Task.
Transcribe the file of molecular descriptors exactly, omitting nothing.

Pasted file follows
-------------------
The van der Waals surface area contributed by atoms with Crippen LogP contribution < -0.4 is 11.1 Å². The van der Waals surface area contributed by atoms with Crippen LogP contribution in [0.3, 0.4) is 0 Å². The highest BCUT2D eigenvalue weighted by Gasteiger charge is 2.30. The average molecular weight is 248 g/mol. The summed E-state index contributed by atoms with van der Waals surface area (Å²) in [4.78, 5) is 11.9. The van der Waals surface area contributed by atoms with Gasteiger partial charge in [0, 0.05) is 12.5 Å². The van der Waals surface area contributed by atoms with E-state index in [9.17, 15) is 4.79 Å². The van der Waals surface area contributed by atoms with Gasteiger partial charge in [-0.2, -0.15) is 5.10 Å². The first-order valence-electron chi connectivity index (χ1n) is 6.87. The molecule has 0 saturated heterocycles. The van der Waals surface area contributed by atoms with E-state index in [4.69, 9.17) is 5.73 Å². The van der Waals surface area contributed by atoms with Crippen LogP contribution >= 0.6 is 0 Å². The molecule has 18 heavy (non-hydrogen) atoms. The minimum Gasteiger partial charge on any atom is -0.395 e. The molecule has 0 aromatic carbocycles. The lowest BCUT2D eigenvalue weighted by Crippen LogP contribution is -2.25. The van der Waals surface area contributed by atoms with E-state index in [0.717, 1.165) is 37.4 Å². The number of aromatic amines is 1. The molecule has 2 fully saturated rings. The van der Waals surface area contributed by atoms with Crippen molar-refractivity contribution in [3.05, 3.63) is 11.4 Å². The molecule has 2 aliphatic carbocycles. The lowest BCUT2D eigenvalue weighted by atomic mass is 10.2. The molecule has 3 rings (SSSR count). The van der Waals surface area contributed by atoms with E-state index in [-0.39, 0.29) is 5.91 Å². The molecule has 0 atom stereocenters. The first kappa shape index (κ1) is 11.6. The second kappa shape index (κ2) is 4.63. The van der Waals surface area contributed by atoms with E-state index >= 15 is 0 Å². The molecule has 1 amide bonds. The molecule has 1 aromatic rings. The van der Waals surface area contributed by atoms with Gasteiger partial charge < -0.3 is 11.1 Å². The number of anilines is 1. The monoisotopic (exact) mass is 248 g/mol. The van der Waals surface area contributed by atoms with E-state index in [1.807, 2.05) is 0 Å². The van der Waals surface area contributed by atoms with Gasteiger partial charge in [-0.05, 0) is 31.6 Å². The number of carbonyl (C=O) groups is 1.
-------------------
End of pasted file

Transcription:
The van der Waals surface area contributed by atoms with Crippen LogP contribution < -0.4 is 11.1 Å². The van der Waals surface area contributed by atoms with Crippen LogP contribution in [0.3, 0.4) is 0 Å². The highest BCUT2D eigenvalue weighted by Gasteiger charge is 2.30. The average molecular weight is 248 g/mol. The summed E-state index contributed by atoms with van der Waals surface area (Å²) in [4.78, 5) is 11.9. The van der Waals surface area contributed by atoms with Gasteiger partial charge in [0, 0.05) is 12.5 Å². The van der Waals surface area contributed by atoms with E-state index in [9.17, 15) is 4.79 Å². The van der Waals surface area contributed by atoms with Gasteiger partial charge in [-0.2, -0.15) is 5.10 Å². The first-order valence-electron chi connectivity index (χ1n) is 6.87. The molecule has 0 saturated heterocycles. The van der Waals surface area contributed by atoms with E-state index in [4.69, 9.17) is 5.73 Å². The van der Waals surface area contributed by atoms with Crippen LogP contribution >= 0.6 is 0 Å². The molecule has 18 heavy (non-hydrogen) atoms. The minimum Gasteiger partial charge on any atom is -0.395 e. The molecule has 0 aromatic carbocycles. The lowest BCUT2D eigenvalue weighted by Crippen LogP contribution is -2.25. The van der Waals surface area contributed by atoms with E-state index in [0.717, 1.165) is 37.4 Å². The number of aromatic amines is 1. The molecule has 2 fully saturated rings. The van der Waals surface area contributed by atoms with Crippen molar-refractivity contribution in [3.05, 3.63) is 11.4 Å². The molecule has 2 aliphatic carbocycles. The lowest BCUT2D eigenvalue weighted by atomic mass is 10.2. The molecule has 3 rings (SSSR count). The van der Waals surface area contributed by atoms with E-state index in [-0.39, 0.29) is 5.91 Å². The molecule has 0 atom stereocenters. The first kappa shape index (κ1) is 11.6. The second kappa shape index (κ2) is 4.63. The van der Waals surface area contributed by atoms with E-state index >= 15 is 0 Å². The molecule has 1 amide bonds. The molecule has 1 aromatic rings. The van der Waals surface area contributed by atoms with Gasteiger partial charge < -0.3 is 11.1 Å². The number of anilines is 1. The monoisotopic (exact) mass is 248 g/mol. The van der Waals surface area contributed by atoms with E-state index in [1.807, 2.05) is 0 Å². The van der Waals surface area contributed by atoms with Gasteiger partial charge in [-0.05, 0) is 31.6 Å². The number of carbonyl (C=O) groups is 1.